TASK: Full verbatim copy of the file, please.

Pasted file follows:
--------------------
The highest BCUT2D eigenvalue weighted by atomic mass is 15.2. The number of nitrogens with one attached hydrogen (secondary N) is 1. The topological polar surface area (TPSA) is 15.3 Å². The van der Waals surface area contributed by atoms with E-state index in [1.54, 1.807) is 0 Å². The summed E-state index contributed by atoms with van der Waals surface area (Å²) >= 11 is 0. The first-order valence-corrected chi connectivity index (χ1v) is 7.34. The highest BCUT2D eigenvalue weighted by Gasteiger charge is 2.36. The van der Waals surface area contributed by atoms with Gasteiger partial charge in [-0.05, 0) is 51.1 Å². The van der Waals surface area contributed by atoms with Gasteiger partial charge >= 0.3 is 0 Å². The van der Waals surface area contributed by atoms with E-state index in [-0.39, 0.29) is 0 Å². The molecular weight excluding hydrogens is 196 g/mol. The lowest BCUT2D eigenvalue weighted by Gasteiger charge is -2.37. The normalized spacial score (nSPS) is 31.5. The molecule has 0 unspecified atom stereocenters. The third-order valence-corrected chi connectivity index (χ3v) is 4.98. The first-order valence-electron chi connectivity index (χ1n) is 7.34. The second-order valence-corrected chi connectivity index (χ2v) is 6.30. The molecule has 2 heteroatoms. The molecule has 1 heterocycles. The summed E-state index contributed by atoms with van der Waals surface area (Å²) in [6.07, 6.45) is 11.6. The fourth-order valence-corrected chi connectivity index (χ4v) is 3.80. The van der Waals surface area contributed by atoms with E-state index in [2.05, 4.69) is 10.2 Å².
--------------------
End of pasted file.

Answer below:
The highest BCUT2D eigenvalue weighted by atomic mass is 15.2. The number of nitrogens with one attached hydrogen (secondary N) is 1. The topological polar surface area (TPSA) is 15.3 Å². The van der Waals surface area contributed by atoms with E-state index in [1.54, 1.807) is 0 Å². The summed E-state index contributed by atoms with van der Waals surface area (Å²) >= 11 is 0. The first-order valence-corrected chi connectivity index (χ1v) is 7.34. The highest BCUT2D eigenvalue weighted by Gasteiger charge is 2.36. The van der Waals surface area contributed by atoms with Gasteiger partial charge in [-0.05, 0) is 51.1 Å². The van der Waals surface area contributed by atoms with Gasteiger partial charge >= 0.3 is 0 Å². The van der Waals surface area contributed by atoms with E-state index in [-0.39, 0.29) is 0 Å². The molecular weight excluding hydrogens is 196 g/mol. The lowest BCUT2D eigenvalue weighted by Gasteiger charge is -2.37. The normalized spacial score (nSPS) is 31.5. The molecule has 0 unspecified atom stereocenters. The third-order valence-corrected chi connectivity index (χ3v) is 4.98. The first-order valence-electron chi connectivity index (χ1n) is 7.34. The second-order valence-corrected chi connectivity index (χ2v) is 6.30. The molecule has 2 heteroatoms. The molecule has 1 heterocycles. The summed E-state index contributed by atoms with van der Waals surface area (Å²) in [6.07, 6.45) is 11.6. The fourth-order valence-corrected chi connectivity index (χ4v) is 3.80. The van der Waals surface area contributed by atoms with E-state index in [2.05, 4.69) is 10.2 Å².